Fourteen hypertensives aged > 66-77 years, whose diastolic blood pressure (DBP) was ≥ 95 mmHg at the end of 1-month treatment with verapamil 240 mg SR, took part in this clinical-hemodynamic study. Patients were randomized to add the long-acting hydralazine derivative, cadralazine, 10 mg once daily, or chlorthalidone 25 mg once daily for 1 month each, to their previous verapamil regimen, according to a double-blind crossover design. Echo-Doppler hemodynamics were performed before starting verapamil, 1 month after verapamil and then after each phase of the crossover study. A significant reduction in DBP both in supine and upright position was observed with both drugs, while the reduction in systolic blood pressure was not significant. Criteria for a satisfactory response were DBP ≤ 90 mmHg or a DBP reduction ≥ 10 mmHg: this goal was achieved in 9 patients with cadralazine, 9 patients with chlorthalidone, 5 patients with both. The hemodynamic study in responders showed that both cadralazine and chlorthalidone acted through a reduction of peripheral resistances without inducing reflex tachycardia. Thus, cadralazine and chlorthalidone represent a suitable second-step treatment in elderly hypertensives insufficiently controlled by verapamil monotherapy: both drugs act through a reduction in total peripheral resistance (TPR).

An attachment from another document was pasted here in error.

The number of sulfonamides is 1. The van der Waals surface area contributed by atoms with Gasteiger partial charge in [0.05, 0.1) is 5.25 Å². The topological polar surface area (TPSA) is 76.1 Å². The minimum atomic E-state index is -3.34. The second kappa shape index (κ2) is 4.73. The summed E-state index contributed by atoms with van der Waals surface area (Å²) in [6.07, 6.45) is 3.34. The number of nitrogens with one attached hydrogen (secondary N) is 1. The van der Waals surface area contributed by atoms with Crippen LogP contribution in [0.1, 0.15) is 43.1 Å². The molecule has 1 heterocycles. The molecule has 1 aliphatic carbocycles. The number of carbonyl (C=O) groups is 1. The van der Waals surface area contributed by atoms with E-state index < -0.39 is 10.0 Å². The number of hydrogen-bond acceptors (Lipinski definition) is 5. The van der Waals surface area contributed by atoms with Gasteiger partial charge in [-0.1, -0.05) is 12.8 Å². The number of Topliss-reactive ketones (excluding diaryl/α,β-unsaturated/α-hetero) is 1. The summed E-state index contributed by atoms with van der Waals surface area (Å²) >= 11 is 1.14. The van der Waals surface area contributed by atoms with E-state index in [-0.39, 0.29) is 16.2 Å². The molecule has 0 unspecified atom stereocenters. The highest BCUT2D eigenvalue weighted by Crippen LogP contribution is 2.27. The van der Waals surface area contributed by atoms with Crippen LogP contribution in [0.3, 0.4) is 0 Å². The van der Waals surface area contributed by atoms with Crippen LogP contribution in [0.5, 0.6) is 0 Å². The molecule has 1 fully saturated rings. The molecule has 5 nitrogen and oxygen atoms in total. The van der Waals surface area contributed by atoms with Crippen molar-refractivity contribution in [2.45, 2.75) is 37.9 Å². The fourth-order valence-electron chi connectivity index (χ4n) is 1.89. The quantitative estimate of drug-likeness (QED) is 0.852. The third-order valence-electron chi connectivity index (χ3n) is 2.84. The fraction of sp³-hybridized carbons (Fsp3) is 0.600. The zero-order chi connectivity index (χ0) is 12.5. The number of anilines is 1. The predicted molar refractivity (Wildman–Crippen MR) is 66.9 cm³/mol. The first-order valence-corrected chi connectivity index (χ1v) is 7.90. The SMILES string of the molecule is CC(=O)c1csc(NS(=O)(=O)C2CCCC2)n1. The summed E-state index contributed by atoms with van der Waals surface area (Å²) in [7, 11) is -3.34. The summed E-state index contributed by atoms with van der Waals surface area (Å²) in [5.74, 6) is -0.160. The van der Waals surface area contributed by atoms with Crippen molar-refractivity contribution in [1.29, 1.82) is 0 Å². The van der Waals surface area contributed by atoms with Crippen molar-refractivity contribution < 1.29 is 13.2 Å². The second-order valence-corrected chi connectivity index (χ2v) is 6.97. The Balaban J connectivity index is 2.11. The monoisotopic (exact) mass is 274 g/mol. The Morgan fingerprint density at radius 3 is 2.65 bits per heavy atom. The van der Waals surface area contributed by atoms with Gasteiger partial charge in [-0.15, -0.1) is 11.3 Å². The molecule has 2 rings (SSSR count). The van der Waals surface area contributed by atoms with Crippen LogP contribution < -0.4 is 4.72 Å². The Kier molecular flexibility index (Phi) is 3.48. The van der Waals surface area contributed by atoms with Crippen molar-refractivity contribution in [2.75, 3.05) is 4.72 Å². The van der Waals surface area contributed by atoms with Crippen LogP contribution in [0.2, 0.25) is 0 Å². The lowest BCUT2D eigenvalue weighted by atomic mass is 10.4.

|Number of pages||6|
|Journal||International Journal of Clinical Pharmacology and Therapeutics|
|Publication status||Published - 1994|
- Cadralazine, chlorthalidone
- Elderly hypertensives
ASJC Scopus subject areas
- Pharmacology (medical)